Once you’ve seen it, you can never unsee it. That is, the tattoo that Stephanie Hsu’s character has on a very intimate part of her body in Adele Lim’s rollicking new comedy Joy Ride.
The movie follows Ashley Park as Audrey, an Asian American who was adopted by white parents and decides to take a trip to China to find her birth mother. She’s accompanied by Hsu as Kat, a successful actress and total drama queen; Sherry Cola as Audrey’s best friend Lolo, and Sabrina Wu as Lolo’s cousin, Deadeye.
Lim, who co-wrote the screenplay for Crazy Rich Asians, makes her directorial debut with Joy Ride, which is produced by Seth Rogen.
If you’ve seen the movie, you’ll no doubt have the image of Kat’s — ahem — vagina tattoo seared into your brain. If you haven’t, stop reading right here, because spoilers are ahead.
At first, Kat tries to downplay the vag tat as just a tiny little flower on her inner thigh. But it’s soon revealed that Kat was telling more than just a little white lie to her fiancé Clarence (Desmond Chiam) with her bluff. The tattoo is actually of a bright red devil with horns and all — and yes, it’s exactly where you think it is.
We asked Hsu to give us all the nasty details about what went into the creation of that brave vagina tattoo scene, and she graciously told us all about it in the below Q&A. Don’t worry — we also discussed more normal things, like how she and Sabrina Wu, who plays Deadeye, improvised that other scene where she hides a condom full of cocaine in her butthole.
A Joy Ride Q&A With Stephanie Hsu
MovieMaker: What was your first reaction to the concept of the vagina tattoo? Was it in the original script?
Stephanie Hsu: It was! I guess I just thought, ‘Oh yeah, well, of course.’ I just thought this assignment is a rated-R movie. I didn’t do all the math in my head of how we were going to execute that. P.S. — it’s a body double.
Maybe I just blacked out and had an out-of-body experience and thought, ‘Oh, sure, that’s on the page, but that won’t stay.’ What I do love about the assignment of the film is that the film is meant to be really sex-positive, body-positive, just raunch-positive, and subvert all the tropes that have ever been placed upon us.
We really crafted that moment. The creative team invited me into the editing suite to figure out that scene, because the first cut, I did not feel super comfortable with it, and I felt like the butt of the joke as opposed to something that was shock value that actually still celebrated the tone of the film. And when I vocalize that, the whole team was really open to being like, ‘Okay, let’s collaborate on this to make it work and to make you feel really great about it.’
The thing that was most important for me was that it was really funny, and that it wasn’t shock value just for shock’s sake, but that it was still forwarding the story in a way that made you want to root for that character — but also, like, disgusting.
MM: Tell me more about how you executed that scene. You said you used a body double for the nude part?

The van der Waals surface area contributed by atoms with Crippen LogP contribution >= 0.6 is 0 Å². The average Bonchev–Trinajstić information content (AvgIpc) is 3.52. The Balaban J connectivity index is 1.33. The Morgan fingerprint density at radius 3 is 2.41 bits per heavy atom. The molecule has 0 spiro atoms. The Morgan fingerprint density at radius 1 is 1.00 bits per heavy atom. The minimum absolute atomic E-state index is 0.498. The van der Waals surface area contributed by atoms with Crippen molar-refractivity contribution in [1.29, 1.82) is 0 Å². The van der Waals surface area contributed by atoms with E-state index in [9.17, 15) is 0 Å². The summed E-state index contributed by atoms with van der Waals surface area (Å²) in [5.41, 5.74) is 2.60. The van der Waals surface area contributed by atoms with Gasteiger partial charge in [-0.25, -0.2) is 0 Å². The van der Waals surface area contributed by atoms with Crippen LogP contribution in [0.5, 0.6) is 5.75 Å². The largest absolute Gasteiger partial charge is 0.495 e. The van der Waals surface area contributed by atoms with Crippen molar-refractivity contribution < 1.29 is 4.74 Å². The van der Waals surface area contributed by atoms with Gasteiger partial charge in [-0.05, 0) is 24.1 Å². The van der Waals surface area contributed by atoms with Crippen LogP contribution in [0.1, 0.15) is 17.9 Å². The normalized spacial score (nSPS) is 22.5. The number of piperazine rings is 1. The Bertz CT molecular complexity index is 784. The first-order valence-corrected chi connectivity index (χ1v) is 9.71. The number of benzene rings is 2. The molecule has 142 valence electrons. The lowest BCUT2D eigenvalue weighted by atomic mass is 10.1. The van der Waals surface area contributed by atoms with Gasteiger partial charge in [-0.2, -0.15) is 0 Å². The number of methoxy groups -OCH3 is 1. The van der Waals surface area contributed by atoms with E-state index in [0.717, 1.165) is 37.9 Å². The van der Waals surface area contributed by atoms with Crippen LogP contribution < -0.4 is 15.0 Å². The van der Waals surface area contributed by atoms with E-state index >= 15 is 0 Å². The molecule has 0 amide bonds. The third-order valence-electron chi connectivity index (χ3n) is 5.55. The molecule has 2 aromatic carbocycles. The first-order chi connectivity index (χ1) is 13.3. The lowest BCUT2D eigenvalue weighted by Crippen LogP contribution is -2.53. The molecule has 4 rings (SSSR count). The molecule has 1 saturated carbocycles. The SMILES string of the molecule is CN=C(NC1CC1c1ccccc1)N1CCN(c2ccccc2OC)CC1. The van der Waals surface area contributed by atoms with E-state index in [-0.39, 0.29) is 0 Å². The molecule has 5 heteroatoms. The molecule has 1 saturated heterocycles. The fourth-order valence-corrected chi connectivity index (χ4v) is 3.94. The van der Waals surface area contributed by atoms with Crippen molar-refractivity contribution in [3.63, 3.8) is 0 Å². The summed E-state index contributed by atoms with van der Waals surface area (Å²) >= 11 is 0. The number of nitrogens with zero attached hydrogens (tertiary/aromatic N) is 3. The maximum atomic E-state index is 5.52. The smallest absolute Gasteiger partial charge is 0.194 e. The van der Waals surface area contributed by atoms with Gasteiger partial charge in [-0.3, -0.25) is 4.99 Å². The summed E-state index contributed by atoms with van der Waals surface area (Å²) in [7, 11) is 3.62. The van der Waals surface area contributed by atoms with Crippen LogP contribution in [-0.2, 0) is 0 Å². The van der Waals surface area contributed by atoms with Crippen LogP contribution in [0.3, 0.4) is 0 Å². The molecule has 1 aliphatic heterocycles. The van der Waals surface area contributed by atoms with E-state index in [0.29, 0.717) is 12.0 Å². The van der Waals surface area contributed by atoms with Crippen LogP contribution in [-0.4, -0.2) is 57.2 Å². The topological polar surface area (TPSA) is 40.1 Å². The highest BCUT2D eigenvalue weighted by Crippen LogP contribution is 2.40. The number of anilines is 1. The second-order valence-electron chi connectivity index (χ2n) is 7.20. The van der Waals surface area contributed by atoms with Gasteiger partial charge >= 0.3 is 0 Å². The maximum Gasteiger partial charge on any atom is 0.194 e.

SH: It was a body double and an insert shot, and our incredible makeup VFX artists, and a really, really courageous woman who is in real life very body positive, very comfortable with all parts of her body. So that was really inspiring, to meet a body double who was like, ‘Yeah, I’m down.’ As opposed to a wholesome actress who’s like, ‘No, no, it’s shan’t be me!’ [laughs].
MM: Okay, so now we have to talk about that scene where a condom full of cocaine explodes in your butthole. I know that you got to act out a lot of hilarious and zany things in Everything Everywhere All At Once, but was this even zanier, in a way?
SH: I think this one is more unhinged, you know? The objective is story, but it’s also to make it as funny and ridiculous as possible. I think with Everything Everywhere, it was toeing the line a little bit more in making sure that there’s a huge philosophical, existential, and emotional element to it that needs to be protected.
This one is like — literally, when we were doing the drug scene in the train, I whispered to Sabrina [Wu], I was like, ‘Hey, do you want to stick the coke up my dress and up my butt?’ And they were like, ‘Yeah, that sounds great.’ So we were like, ‘Okay, great.’ And then the camera person was like, ‘Yeah, yeah, oh God, that’s really funny! Let’s make it work!’ So that was a different vibe [from EEAAO].
MM: Was it creatively freeing to do a movie with this style of comedy?
SH: Absolutely. I’ve always had a huge potty mouth and I was very funny and class clown-y, and people would always say, ‘Oh, you should do stand up when you grow up, or you should work with Seth Rogen when you we moved to New York City.’ And I never thought that the way that I would work with Seth would be in this context with his company and the four of us as leads.
When I was in college, I was in a sketch group, and Bowen Yang was in the improv group and we were doing comedy together. I honestly decided not to pursue comedy because I did feel more invested in whole stories, and the comedy scene is so cutthroat. But also at the time, I didn’t really feel like I understood my own sense of humor within that space. A lot of the pop culture references that were very specific to the UCBs of the world just didn’t resonate with me.
We just had a screening [of Joy Ride] at CAAMFest in San Francisco and it was mostly an Asian American audience, and people were just scream-laughing at these jokes that are so culturally specific that if you know, you know. We just didn’t have something like that when I was coming up. So it felt incredibly cathartic. It feels amazing to make fun of ourselves.
Joy Ride is now playing in theaters.
Main Image: Stephanie Hsu as Kat, Sabrina Wu as Deadeye, Ashley Park as Audrey, and Sherry Cola as Lolo in Joy Ride. Photo Credit: Ed Araquel/Lionsgate